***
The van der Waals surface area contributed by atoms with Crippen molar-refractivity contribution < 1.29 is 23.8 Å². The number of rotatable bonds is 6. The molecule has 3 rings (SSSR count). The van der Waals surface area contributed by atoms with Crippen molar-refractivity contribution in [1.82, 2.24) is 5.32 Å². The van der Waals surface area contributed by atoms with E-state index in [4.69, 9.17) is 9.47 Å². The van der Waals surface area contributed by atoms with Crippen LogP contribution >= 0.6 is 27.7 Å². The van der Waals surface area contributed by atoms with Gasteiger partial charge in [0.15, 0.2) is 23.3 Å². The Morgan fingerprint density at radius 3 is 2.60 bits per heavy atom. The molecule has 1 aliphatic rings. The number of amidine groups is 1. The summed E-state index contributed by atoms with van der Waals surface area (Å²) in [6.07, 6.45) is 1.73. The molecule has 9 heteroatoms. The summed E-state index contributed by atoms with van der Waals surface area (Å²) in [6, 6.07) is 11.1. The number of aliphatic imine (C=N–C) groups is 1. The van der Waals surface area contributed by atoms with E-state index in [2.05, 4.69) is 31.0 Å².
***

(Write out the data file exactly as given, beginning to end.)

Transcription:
The van der Waals surface area contributed by atoms with Crippen molar-refractivity contribution < 1.29 is 23.8 Å². The number of rotatable bonds is 6. The molecule has 3 rings (SSSR count). The van der Waals surface area contributed by atoms with Crippen molar-refractivity contribution in [1.82, 2.24) is 5.32 Å². The van der Waals surface area contributed by atoms with E-state index in [4.69, 9.17) is 9.47 Å². The van der Waals surface area contributed by atoms with Crippen LogP contribution >= 0.6 is 27.7 Å². The van der Waals surface area contributed by atoms with Gasteiger partial charge in [0.15, 0.2) is 23.3 Å². The Morgan fingerprint density at radius 3 is 2.60 bits per heavy atom. The molecule has 1 aliphatic rings. The number of amidine groups is 1. The summed E-state index contributed by atoms with van der Waals surface area (Å²) in [6.07, 6.45) is 1.73. The molecule has 9 heteroatoms. The summed E-state index contributed by atoms with van der Waals surface area (Å²) in [6, 6.07) is 11.1. The number of aliphatic imine (C=N–C) groups is 1. The van der Waals surface area contributed by atoms with E-state index in [2.05, 4.69) is 31.0 Å².